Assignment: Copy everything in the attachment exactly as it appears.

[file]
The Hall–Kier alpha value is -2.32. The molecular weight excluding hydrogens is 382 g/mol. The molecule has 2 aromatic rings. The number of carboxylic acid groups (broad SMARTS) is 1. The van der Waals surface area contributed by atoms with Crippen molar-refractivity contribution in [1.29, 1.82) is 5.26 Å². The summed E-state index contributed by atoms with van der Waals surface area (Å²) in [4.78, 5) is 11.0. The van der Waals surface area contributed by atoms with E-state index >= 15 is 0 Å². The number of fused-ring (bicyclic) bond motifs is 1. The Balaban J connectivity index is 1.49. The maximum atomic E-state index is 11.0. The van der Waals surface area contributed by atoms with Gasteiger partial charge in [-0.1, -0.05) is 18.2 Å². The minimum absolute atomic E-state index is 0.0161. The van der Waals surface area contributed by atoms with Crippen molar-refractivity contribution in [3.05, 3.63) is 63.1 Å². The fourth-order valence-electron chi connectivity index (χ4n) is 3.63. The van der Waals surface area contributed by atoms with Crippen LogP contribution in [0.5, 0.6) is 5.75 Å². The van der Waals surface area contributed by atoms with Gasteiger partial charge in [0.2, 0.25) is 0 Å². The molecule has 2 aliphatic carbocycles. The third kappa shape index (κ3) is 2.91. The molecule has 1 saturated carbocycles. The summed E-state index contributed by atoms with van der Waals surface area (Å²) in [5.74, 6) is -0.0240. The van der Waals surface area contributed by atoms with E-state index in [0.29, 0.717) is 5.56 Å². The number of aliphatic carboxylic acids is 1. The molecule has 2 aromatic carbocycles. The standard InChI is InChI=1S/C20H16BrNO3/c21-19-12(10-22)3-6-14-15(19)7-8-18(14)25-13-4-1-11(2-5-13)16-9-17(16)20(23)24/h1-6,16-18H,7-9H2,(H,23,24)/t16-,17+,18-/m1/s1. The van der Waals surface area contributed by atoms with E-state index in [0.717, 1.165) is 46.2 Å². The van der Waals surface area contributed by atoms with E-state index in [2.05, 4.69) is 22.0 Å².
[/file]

The Hall–Kier alpha value is -2.32. The molecular weight excluding hydrogens is 382 g/mol. The molecule has 2 aromatic rings. The number of carboxylic acid groups (broad SMARTS) is 1. The van der Waals surface area contributed by atoms with Crippen molar-refractivity contribution in [1.29, 1.82) is 5.26 Å². The summed E-state index contributed by atoms with van der Waals surface area (Å²) in [4.78, 5) is 11.0. The van der Waals surface area contributed by atoms with E-state index >= 15 is 0 Å². The number of fused-ring (bicyclic) bond motifs is 1. The Balaban J connectivity index is 1.49. The maximum atomic E-state index is 11.0. The van der Waals surface area contributed by atoms with Gasteiger partial charge in [-0.1, -0.05) is 18.2 Å². The minimum absolute atomic E-state index is 0.0161. The van der Waals surface area contributed by atoms with Crippen molar-refractivity contribution in [3.05, 3.63) is 63.1 Å². The fourth-order valence-electron chi connectivity index (χ4n) is 3.63. The van der Waals surface area contributed by atoms with Crippen LogP contribution in [0.5, 0.6) is 5.75 Å². The van der Waals surface area contributed by atoms with Gasteiger partial charge in [0.2, 0.25) is 0 Å². The molecule has 2 aliphatic carbocycles. The third kappa shape index (κ3) is 2.91. The molecule has 1 saturated carbocycles. The summed E-state index contributed by atoms with van der Waals surface area (Å²) in [5.74, 6) is -0.0240. The van der Waals surface area contributed by atoms with E-state index in [0.29, 0.717) is 5.56 Å². The number of aliphatic carboxylic acids is 1. The molecule has 2 aromatic carbocycles. The standard InChI is InChI=1S/C20H16BrNO3/c21-19-12(10-22)3-6-14-15(19)7-8-18(14)25-13-4-1-11(2-5-13)16-9-17(16)20(23)24/h1-6,16-18H,7-9H2,(H,23,24)/t16-,17+,18-/m1/s1. The van der Waals surface area contributed by atoms with E-state index in [0.717, 1.165) is 46.2 Å². The van der Waals surface area contributed by atoms with E-state index in [2.05, 4.69) is 22.0 Å².